Tuesday, July 23, 2013

America, the Mission Field

Here's my missional team. How blessed the world will be by each and every one of us.

A life group question a few weeks ago that remains haunting, daunting in my little brain.

"What would you do if money weren't an issue? 
What are those dreams, those accomplishments 
that you'd pursue if cost wasn't an issue?" 

One says, "Go on a mission with my husband."
Another, "Serve overseas for an extended time (read, years)."
And my neighbor, "Travel to Africa with my family and my bible to share my God."
Then me, "Write a book. And stay at home with my kids. Maybe start a local women's ministry." 
Enters blusing cheeks from feeling lame.

I don't want to go abroad and build houses and speak His words. I just don't. I can list a hundred and two excuses, but really, honestly, I just have no desire to do so. 

I love vacation and travel and foreign lands. I love cultures and wonders of different lands and new experiences. But I have no desire to live there, to be present in the hurt there, to do mission there. Nope. While the heart for the international mission is beautiful and intriguing and so admirable to me, it's also completely foreign and something I haven't got. 

Sometimes, I feel lesser. Like I should be traveling far and wide to experience how far the east is from the west. To bring Him to life for another culture. Then I realize, Christ saw mission all over. So much so he told his disciples, "Do not go among the Gentiles or enter any town of the Samaritans. Go rather to the lost sheep of Israel." (Matthew 10:5-6) The lost sheep of Isreal were right there. On the street corner, in the next building, at the water source. Literally, right there.

I have a heart for the women around me. Those hurting in the same emotional, God-lacking ways of African children, Indian women, and Chinese orphans. We write America off as a mission field because we've got so much. We're not worried about where water or food will come from, instead, we fret over our grocery list and next Target trip. We don't wish for shelter or a family because we've got them, but we do plan and pursue bigger and better. Americans look like we've got it all together. But we don't.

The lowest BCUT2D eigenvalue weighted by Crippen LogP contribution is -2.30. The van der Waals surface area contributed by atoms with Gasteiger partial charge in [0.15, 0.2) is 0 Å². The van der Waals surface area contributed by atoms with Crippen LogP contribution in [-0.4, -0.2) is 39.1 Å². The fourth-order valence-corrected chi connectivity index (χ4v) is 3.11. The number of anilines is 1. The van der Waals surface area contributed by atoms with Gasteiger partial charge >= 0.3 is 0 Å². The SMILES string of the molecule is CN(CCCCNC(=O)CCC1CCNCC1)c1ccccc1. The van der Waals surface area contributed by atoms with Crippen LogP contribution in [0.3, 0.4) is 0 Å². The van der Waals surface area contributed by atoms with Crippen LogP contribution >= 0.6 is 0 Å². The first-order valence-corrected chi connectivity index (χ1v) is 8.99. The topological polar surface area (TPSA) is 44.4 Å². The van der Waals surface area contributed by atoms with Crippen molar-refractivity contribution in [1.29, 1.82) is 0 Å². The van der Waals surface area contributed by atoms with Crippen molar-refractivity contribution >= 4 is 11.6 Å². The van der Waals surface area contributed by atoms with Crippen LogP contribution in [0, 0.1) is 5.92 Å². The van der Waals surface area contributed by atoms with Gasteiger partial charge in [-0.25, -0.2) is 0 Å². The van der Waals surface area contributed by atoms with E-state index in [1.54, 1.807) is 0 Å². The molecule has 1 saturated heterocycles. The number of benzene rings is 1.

The census says we're Christian (by majority). But really, how much effort is it to check a box? We're a country founded "Under God", but focused on everything but Him. So I'll continue my effort. I'll seek Him in my mission at home. I'll speak, write, think daily of His heart for me and for America. For my mission here in Small Town, USA. And I'll know in a deep and joyful way, that He's doing work here. Work just as important as that in the African savannah, the small villages of India, and the bustling towns of Japan.

For those abroad, you go you. I pray for you and think of you. Thank you for your willingness to be away in order to serve others.

For those here, being missional in the local context. You're important too. You're vital to Him and to those around you. You're a lamp on a hill as much as the international missionary. So keep yourself sharp, and bright, and tall -you don't know who's looking to you.

In Matthew 19:24, Christ talks about the dangers of richness.
I think he might be talking about the good ol' US of A.

"Again, I tell you, it is easier for a camel to go through the eye of a needle 
than for someone who is rich to enter the kingdom of God."

 We're rich friends. Not just monetarily, but relationally, emotionally, experientially.
Beware of feeling like we all got here ourselves. 
Because we didn't.
We were born here. Born lucky. Damn lucky. 
And how is it that we're using those lives we've been given?

More on missions and context in this amazing piece.


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